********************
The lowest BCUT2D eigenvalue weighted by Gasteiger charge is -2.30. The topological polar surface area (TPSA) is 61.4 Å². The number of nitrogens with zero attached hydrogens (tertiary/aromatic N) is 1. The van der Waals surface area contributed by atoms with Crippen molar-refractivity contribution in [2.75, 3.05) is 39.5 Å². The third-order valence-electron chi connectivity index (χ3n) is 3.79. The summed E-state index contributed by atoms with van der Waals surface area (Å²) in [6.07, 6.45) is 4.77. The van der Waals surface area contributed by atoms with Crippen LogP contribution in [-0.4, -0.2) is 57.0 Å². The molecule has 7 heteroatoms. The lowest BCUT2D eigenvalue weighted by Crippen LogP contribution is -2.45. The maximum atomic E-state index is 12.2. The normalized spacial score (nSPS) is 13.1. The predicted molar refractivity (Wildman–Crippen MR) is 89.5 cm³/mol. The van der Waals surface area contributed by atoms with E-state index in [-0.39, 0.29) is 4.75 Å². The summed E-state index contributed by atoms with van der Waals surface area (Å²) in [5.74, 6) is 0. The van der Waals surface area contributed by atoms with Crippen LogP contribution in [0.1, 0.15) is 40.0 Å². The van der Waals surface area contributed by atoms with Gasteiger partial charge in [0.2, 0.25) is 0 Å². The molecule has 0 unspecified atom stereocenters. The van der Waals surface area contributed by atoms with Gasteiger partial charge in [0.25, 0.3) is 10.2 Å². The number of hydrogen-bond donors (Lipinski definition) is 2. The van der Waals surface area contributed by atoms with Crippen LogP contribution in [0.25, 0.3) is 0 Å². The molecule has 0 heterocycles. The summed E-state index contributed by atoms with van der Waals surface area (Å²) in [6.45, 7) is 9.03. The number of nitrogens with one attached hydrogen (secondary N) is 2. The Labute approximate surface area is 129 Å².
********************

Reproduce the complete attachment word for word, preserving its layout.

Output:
The lowest BCUT2D eigenvalue weighted by Gasteiger charge is -2.30. The topological polar surface area (TPSA) is 61.4 Å². The number of nitrogens with zero attached hydrogens (tertiary/aromatic N) is 1. The van der Waals surface area contributed by atoms with Crippen molar-refractivity contribution in [2.75, 3.05) is 39.5 Å². The third-order valence-electron chi connectivity index (χ3n) is 3.79. The summed E-state index contributed by atoms with van der Waals surface area (Å²) in [6.07, 6.45) is 4.77. The van der Waals surface area contributed by atoms with Crippen LogP contribution in [-0.4, -0.2) is 57.0 Å². The molecule has 7 heteroatoms. The lowest BCUT2D eigenvalue weighted by Crippen LogP contribution is -2.45. The maximum atomic E-state index is 12.2. The normalized spacial score (nSPS) is 13.1. The predicted molar refractivity (Wildman–Crippen MR) is 89.5 cm³/mol. The van der Waals surface area contributed by atoms with E-state index in [-0.39, 0.29) is 4.75 Å². The summed E-state index contributed by atoms with van der Waals surface area (Å²) in [5.74, 6) is 0. The van der Waals surface area contributed by atoms with Crippen LogP contribution in [0.1, 0.15) is 40.0 Å². The van der Waals surface area contributed by atoms with Gasteiger partial charge in [0.2, 0.25) is 0 Å². The molecule has 0 unspecified atom stereocenters. The van der Waals surface area contributed by atoms with Gasteiger partial charge in [0.25, 0.3) is 10.2 Å². The number of hydrogen-bond donors (Lipinski definition) is 2. The van der Waals surface area contributed by atoms with Crippen LogP contribution in [0.25, 0.3) is 0 Å². The molecule has 0 heterocycles. The summed E-state index contributed by atoms with van der Waals surface area (Å²) in [6.45, 7) is 9.03. The number of nitrogens with one attached hydrogen (secondary N) is 2. The Labute approximate surface area is 129 Å².